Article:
• Michelle Ostrove


When it comes to singing ad-libs, it’s very easy to over critique yourself. It’s much more productive to focus on what you are feeling than all the technical stuff. It’s about digging deep inside and expressing your emotions. Throw away the idea of making everything perfect and being polished, be fluid with your voice.

Melisma is a group of notes that are used to sing one syllable of text; one single syllable with lots of notes. If your brain is focused on technique, you will lose the creative truth you are trying to convey. You need to live in that moment and sing that truth the way you feel it. Once you’ve mastered the proper technique and range, now it’s time to express what you feel in a song. You now have the vocal liberty to paint the picture with your vocal paint brush. In the creative process, do not even think about perfection, but for the finished product, polish the song and work out all the kinks. If you are going to ad lib, do it right. Accuracy is important when it comes to recording the song.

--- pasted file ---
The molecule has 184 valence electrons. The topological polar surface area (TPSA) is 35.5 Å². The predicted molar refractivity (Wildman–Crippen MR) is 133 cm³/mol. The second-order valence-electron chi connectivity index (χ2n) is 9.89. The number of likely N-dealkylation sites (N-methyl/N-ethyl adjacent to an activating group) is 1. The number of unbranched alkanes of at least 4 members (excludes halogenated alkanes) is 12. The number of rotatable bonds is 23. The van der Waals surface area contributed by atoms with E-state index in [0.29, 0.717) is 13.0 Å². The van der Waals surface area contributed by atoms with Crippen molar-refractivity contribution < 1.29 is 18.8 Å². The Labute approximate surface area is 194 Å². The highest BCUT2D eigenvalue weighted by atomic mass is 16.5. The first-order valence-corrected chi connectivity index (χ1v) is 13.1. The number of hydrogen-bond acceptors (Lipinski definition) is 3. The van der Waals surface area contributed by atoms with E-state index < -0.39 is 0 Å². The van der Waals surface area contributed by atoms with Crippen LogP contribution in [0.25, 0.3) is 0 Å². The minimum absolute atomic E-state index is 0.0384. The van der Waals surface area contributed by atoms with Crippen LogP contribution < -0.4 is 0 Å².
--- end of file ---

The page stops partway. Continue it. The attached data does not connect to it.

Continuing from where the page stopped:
This video was taken many years ago and I apologize for the poor quality, but close your eyes and listen to the voice, as she builds the song and her vocal choices…absolutely stunning vocal performance by a nine-year-old. We worked on technique and all the technically correct things for over a year. We were now at a phase of ad-libbing and having fun with runs (see blog “Learn How To Sing Like Ariana Grande!) and riffs (see blog 8/30/20 “The Difference Between A Run & Riff”); making the song her own. Listen to Koko sing “One And Only”, the ad-libbing (riffs and runs) was played with for two weeks, and then rehearsed, making sure all the intricate and separated notes are accurate and on pitch for two weeks. Just close your eyes and listen!


What musical keys do cows sing in? Beef flat.

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